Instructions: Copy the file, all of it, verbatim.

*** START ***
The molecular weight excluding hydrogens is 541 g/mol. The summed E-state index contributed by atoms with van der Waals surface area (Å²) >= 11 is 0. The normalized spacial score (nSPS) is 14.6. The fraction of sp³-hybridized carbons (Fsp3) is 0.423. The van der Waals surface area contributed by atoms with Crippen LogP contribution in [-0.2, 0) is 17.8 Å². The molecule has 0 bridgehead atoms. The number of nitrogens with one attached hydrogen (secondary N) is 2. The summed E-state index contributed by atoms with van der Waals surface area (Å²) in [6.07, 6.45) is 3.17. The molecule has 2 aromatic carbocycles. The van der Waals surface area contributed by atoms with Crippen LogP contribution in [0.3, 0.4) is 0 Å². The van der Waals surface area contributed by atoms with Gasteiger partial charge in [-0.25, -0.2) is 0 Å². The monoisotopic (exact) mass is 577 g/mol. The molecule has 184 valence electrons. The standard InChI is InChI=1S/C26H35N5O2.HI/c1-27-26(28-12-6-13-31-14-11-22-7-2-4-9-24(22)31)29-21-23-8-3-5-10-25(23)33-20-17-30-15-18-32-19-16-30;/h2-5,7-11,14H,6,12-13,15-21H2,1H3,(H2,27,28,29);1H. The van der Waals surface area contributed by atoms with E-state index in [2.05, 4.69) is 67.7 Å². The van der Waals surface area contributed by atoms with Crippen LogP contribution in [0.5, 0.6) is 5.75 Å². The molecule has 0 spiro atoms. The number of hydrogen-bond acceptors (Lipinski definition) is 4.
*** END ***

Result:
The molecular weight excluding hydrogens is 541 g/mol. The summed E-state index contributed by atoms with van der Waals surface area (Å²) >= 11 is 0. The normalized spacial score (nSPS) is 14.6. The fraction of sp³-hybridized carbons (Fsp3) is 0.423. The van der Waals surface area contributed by atoms with Crippen LogP contribution in [-0.2, 0) is 17.8 Å². The molecule has 0 bridgehead atoms. The number of nitrogens with one attached hydrogen (secondary N) is 2. The summed E-state index contributed by atoms with van der Waals surface area (Å²) in [6.07, 6.45) is 3.17. The molecule has 2 aromatic carbocycles. The van der Waals surface area contributed by atoms with Crippen LogP contribution in [0.3, 0.4) is 0 Å². The van der Waals surface area contributed by atoms with Gasteiger partial charge in [-0.25, -0.2) is 0 Å². The monoisotopic (exact) mass is 577 g/mol. The molecule has 184 valence electrons. The standard InChI is InChI=1S/C26H35N5O2.HI/c1-27-26(28-12-6-13-31-14-11-22-7-2-4-9-24(22)31)29-21-23-8-3-5-10-25(23)33-20-17-30-15-18-32-19-16-30;/h2-5,7-11,14H,6,12-13,15-21H2,1H3,(H2,27,28,29);1H. The van der Waals surface area contributed by atoms with E-state index in [2.05, 4.69) is 67.7 Å². The van der Waals surface area contributed by atoms with Crippen LogP contribution in [0.5, 0.6) is 5.75 Å². The molecule has 0 spiro atoms. The number of hydrogen-bond acceptors (Lipinski definition) is 4.